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Should the language of BPM be the language of business?

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An interesting question raised in this blog, BPM is business performance dressed to kill, do you think the language of BPM should be the language of business?

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  • BPM is many things, as has been said on this column before.

    BPM - definition of how people (end users) do things needs to be described in terms my mother (carbon based life-form) would understand. For example UPN (Universal Process Notation) http://bit.ly/gmeXR1 which seems to work for millions of end users across the world

    BPM - definition of processes that are automated needs to be described in terms silicon-based life-form understands and also the process analyst; so BPMN, XPDL, BPEL or UML

  • As Ian has stated, BPM is many things, and organisations will take what they need from it.

    However as a consequence BPM has no common language, it can't even define itself after over a decade of existence, so every company talks in a different BPM dialect.

    So no, BPM should not be the language of business unless you want to create something like a chaotic United Nations address and have 100 translators standing at the ready....

  • BPM is has no common langauge because it is mostly a flawed idea if implemented in any kind of flowchart notation.

    I have yet to meet a normal business person who is capable, interested and willing to describe what he is doing in flowcharts. For efficiency we need a hierarchy in terms of seperating work into skilled activities. But if one performer has to be bothered with all other activities, or if we get a top-down command structure then we create bureaucracy and inefficiency.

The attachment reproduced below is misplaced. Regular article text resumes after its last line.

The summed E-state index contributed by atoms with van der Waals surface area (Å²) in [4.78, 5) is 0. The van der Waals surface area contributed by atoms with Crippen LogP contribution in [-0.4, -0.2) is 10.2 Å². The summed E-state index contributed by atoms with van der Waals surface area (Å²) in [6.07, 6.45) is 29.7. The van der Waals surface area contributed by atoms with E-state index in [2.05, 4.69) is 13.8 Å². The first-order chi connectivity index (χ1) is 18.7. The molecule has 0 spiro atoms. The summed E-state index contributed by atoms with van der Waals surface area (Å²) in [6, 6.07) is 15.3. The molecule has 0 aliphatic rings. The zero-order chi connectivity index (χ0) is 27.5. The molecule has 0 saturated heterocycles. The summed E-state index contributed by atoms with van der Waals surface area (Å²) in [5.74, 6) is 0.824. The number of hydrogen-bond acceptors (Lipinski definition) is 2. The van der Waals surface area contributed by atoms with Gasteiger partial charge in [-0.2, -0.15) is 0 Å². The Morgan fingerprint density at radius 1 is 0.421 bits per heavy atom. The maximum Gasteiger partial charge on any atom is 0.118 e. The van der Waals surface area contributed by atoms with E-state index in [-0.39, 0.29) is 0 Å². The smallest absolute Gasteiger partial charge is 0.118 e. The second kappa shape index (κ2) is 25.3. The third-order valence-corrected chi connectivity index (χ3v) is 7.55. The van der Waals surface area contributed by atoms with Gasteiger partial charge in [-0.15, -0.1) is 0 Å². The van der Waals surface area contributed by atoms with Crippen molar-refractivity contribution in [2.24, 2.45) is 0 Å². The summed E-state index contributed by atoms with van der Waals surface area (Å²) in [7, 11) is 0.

Not only is a flowchart a way to look at how things happened, it further will never be a view of how things WILL BE. Maybe how some process analysts might think it should be, but it rarely is. A 4D world of dynamically interacting people and event-driven objects can't be expressed in 2D directed flows.

    Flowcharts do further not provide the essence of a process definition, which are goals, data, content, rules, events and role-oriented presentation. Process definitions can only be used by business people if they are defined in business language. Each business must actually have their own process language for people to understand it. I propose to define it as part of a business architecture.

  • BPM is part of the language of business. Let's say its one of the letters in the alphabet. There are 25 other letters and together they can but put together into words that tranlate into a language. What I'm trying to say is that BPM is 1 piece of the puzzle, but other "components" are needed to define the entire business architecture.

  • If common sense prevails, and BPM is an acronym for "Business" Process Management, it must be the language of business. The language of business simply meaning whatever vocabulary is used by business people within an organization.

    BPM has been allowed, by most, to reside on the technology side or sphere of organizations for far too long.